The Twelve-Mile Straight

The Twelve-Mile Straight

by Eleanor Henderson

NOOK Book(eBook)

$11.99 View All Available Formats & Editions

Available on Compatible NOOK Devices and the free NOOK Apps.
WANT A NOOK?  Explore Now


From New York Times bestselling author Eleanor Henderson, an audacious American epic set in rural Georgia during the years of the Depression and Prohibition.

Cotton County, Georgia, 1930: in a house full of secrets, two babies-one light-skinned, the other dark-are born to Elma Jesup, a white sharecropper’s daughter. Accused of her rape, field hand Genus Jackson is lynched and dragged behind a truck down the Twelve-Mile Straight, the road to the nearby town. In the aftermath, the farm’s inhabitants are forced to contend with their complicity in a series of events that left a man dead and a family irrevocably fractured.

Despite the prying eyes and curious whispers of the townspeople, Elma begins to raise her babies as best as she can, under the roof of her mercurial father, Juke, and with the help of Nan, the young black housekeeper who is as close to Elma as a sister. But soon it becomes clear that the ties that bind all of them together are more intricate than any could have ever imagined. As startling revelations mount, a web of lies begins to collapse around the family, destabilizing their precarious world and forcing all to reckon with the painful truth.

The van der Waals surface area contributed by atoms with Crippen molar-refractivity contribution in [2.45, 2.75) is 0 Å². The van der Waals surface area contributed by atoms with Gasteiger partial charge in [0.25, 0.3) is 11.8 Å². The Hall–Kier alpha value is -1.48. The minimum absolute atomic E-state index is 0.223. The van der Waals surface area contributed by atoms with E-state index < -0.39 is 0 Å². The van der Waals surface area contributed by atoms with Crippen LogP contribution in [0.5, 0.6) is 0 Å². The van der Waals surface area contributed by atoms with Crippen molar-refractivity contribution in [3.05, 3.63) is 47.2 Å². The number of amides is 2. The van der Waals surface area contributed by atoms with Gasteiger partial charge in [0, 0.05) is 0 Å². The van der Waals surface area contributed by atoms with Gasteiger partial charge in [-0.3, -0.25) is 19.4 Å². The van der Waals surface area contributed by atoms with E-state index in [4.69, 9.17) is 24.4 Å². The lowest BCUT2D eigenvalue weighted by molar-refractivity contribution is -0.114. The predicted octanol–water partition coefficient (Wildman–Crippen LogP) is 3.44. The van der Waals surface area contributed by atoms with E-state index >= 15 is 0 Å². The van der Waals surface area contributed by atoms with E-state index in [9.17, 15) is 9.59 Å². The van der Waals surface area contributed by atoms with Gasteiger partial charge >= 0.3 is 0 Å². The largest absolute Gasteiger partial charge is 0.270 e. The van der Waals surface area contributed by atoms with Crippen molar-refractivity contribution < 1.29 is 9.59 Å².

Acclaimed author Eleanor Henderson has returned with a novel that combines the intimacy of a family drama with the staggering presence of a great Southern saga. Tackling themes of racialized violence, social division, and financial crisis, The Twelve-Mile Straight is a startlingly timely, emotionally resonant, and magnificent tour de force.

Product Details

ISBN-13: 9780062422101
Publisher: HarperCollins Publishers
Publication date: 09/12/2017
Format: NOOK Book
Pages: 560
Sales rank: 5,192
File size: 1 MB

About the Author

Eleanor Henderson was born in Greece, grew up in Florida, and attended Middlebury College and the University of Virginia. Her debut novel, Ten Thousand Saints, was named one of the 10 Best Books of 2011 by the New York Times and a finalist for the Award for First Fiction from the Los Angeles Times and was adapted into a film in 2015. An associate professor at Ithaca College, she lives in Ithaca, New York, with her husband and two sons.

Customer Reviews

Most Helpful Customer Reviews

See All Customer Reviews

The Twelve-Mile Straight: A Novel 4.7 out of 5 based on 0 ratings. 7 reviews.
Anonymous More than 1 year ago